The book, Ido in Autismland, by Ido Kedar, was published in 2012. Its fundamental message is something that everyone – especially autism families – should be aware of: a highly intelligent, deep-thinking mind is sometimes locked inside of a non-communicative, constantly-stimming, terrible-behaviored, unresponsive person who is diagnosed with severe autism. Ido Kedar, who had made little progress during years of ABA therapy and was evaluated by all of the experts as having only minimal cognitive ability, found a teacher who used unconventional strategies and ignored the diagnoses of the experts and taught Ido to communicate. He credits her for saving his life.
Communication enabled Ido to reveal his high intelligence, and he went almost immediately from rudimentary “touch your nose” ABA drills to high-level performance in mainstream schools. His writings are professional level. His speeches are moving and profound. And if not for the unconventional teacher, he would still be locked inside of a physical body that he is unable to control and from which he is unable to communicate.
Why is this book, this basic concept, especially important for autism grandparents? The answer is that we autism grandparents are usually not overwhelmed by the daily stresses and challenges that autism parents continually face. We grandparents usually have more time to simply think, to observe, to see things holistically and in perspective. If our autistic grandchild is unable to communicate and does poorly with ABA therapy and is deemed to have low intelligence by well-meaning, highly-qualified experts, perhaps we grandparents are in position to be the only ones who can see some sort of “spark” that indicates that there may be a vibrant, intelligent mind locked inside.
Ido has autistic friends who, like he was, are locked inside uncontrollable bodies with no way to communicate, and who are subjected to ABA therapies that don’t work. (Over and over again Ido was given directives such as “touch your nose” which he understood but couldn’t cause his body to do.) But Ido found an unconventional teacher who used the Rapid Prompting Method (RPM – which “experts” continue to say is inappropriate and ineffective for use in such cases) and spoke to him as she would to a neurotypical person – rather than with simplistic phrases used in early childhood ABA therapy.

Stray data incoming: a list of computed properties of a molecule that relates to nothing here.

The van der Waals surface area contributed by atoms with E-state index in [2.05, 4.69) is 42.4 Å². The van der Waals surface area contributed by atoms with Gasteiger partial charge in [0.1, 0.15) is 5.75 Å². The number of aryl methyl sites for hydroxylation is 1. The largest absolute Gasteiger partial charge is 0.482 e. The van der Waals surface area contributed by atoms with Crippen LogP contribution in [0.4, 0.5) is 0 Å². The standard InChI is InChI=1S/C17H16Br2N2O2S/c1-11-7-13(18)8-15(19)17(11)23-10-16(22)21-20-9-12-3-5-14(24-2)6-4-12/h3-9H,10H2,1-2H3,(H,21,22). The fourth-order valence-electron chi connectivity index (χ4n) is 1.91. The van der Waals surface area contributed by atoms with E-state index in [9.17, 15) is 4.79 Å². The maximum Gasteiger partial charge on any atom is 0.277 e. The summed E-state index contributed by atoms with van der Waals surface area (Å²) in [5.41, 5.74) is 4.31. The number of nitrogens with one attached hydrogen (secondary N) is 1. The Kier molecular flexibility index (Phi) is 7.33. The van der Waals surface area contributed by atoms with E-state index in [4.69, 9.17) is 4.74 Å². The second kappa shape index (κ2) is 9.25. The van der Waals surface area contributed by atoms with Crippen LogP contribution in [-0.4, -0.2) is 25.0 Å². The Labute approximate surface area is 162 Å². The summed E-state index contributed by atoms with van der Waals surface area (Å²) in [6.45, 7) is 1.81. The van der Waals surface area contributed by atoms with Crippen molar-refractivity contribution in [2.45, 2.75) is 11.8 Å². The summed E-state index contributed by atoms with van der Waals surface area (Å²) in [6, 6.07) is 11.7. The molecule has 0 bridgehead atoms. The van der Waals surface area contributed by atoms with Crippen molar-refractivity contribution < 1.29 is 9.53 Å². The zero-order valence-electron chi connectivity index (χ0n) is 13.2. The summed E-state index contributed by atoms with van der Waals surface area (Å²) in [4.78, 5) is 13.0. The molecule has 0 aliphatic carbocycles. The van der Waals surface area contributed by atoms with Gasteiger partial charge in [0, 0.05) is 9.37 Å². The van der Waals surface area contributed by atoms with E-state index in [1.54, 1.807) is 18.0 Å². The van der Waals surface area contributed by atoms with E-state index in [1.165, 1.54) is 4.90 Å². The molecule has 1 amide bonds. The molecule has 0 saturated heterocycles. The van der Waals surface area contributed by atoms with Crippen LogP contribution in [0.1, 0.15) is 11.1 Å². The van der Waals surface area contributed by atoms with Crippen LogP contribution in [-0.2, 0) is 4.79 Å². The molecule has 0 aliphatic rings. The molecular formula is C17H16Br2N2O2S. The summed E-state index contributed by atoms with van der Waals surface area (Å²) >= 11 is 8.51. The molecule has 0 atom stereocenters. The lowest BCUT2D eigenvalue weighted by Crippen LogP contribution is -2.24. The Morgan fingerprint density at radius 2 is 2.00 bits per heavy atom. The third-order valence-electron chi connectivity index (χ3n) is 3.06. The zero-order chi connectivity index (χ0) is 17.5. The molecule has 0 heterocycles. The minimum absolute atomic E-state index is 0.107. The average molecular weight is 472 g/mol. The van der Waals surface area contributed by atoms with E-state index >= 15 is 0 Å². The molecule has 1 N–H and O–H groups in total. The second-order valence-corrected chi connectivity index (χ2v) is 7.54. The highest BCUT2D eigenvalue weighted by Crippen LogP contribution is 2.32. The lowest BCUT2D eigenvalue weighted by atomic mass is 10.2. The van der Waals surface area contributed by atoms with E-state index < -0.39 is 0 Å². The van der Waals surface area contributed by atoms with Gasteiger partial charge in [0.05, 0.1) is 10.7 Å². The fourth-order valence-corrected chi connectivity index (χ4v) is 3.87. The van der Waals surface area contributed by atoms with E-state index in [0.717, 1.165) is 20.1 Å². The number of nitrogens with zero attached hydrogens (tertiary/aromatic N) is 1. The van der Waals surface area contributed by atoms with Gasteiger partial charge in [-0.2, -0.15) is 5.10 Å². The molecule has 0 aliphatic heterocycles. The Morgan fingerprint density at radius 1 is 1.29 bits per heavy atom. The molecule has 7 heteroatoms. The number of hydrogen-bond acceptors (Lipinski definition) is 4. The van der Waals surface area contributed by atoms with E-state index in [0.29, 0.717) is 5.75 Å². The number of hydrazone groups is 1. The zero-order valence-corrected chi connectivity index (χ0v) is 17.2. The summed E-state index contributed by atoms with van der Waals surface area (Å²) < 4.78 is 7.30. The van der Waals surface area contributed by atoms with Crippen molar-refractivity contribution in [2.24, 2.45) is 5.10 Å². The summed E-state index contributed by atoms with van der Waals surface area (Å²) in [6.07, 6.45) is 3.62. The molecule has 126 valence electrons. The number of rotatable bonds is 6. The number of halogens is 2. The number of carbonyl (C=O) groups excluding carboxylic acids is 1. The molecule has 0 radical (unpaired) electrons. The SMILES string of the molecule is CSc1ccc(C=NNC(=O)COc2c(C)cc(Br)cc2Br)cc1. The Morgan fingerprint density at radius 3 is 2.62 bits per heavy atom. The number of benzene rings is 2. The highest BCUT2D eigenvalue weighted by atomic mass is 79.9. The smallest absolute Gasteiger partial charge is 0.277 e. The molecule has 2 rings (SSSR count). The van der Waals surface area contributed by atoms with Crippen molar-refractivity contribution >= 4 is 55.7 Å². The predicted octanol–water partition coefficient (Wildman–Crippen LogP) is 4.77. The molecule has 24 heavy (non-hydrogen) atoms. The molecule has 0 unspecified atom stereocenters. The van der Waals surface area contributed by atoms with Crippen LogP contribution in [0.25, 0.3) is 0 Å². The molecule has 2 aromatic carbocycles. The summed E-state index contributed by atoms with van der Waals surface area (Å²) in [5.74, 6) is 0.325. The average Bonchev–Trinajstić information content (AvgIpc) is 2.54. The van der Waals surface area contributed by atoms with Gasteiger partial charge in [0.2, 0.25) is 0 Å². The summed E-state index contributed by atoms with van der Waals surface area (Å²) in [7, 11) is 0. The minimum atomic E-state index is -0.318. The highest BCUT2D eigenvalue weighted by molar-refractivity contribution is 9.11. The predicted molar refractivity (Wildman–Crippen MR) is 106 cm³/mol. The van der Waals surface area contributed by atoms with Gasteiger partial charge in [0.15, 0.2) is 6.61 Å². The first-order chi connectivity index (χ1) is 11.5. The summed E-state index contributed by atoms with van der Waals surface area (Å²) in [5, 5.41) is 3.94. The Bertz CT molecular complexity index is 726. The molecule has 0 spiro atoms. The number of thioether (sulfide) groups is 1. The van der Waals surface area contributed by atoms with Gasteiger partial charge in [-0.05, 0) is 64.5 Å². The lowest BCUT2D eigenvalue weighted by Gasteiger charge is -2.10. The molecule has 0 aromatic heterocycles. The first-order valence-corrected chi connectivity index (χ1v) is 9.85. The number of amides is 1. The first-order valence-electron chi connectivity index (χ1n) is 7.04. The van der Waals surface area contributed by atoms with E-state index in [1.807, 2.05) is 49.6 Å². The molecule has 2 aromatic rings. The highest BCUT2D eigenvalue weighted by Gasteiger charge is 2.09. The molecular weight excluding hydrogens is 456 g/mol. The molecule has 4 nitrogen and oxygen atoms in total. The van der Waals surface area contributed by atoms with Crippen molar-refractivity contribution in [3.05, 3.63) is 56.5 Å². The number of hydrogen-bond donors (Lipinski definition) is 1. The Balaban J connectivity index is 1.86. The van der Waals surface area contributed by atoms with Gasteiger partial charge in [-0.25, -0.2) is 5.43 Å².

Ido first learned to point to letters on a letterboard and immediately demonstrated that he could read and write and was highly intelligent. Today he uses an I-Pad that, as with Stephen Hawking, vocalizes whatever Ido types. He gives speeches, writes a blog, and has now published a novel.
Nevertheless, most “experts” continue to disregard Ido’s plea that that there are many other persons who, like him, can’t communicate and have the “severe autism” label, but have a keen mind and intelligence locked inside. At first most experts thought Ido’s “coming out” was a sham, a trick, some sort of manipulation by his unconventional teacher. Although most experts now believe Ido is the real deal, most still cling to traditional therapies for persons like Ido.
Ido has determined that his mission in life is to help autism experts embrace a new paradigm for dealing with persons with severe autism who can’t communicate. He has friends who are this way, and he says he can often see that “spark” in their eyes. Maybe some of us autism grandparents have observed that same spark.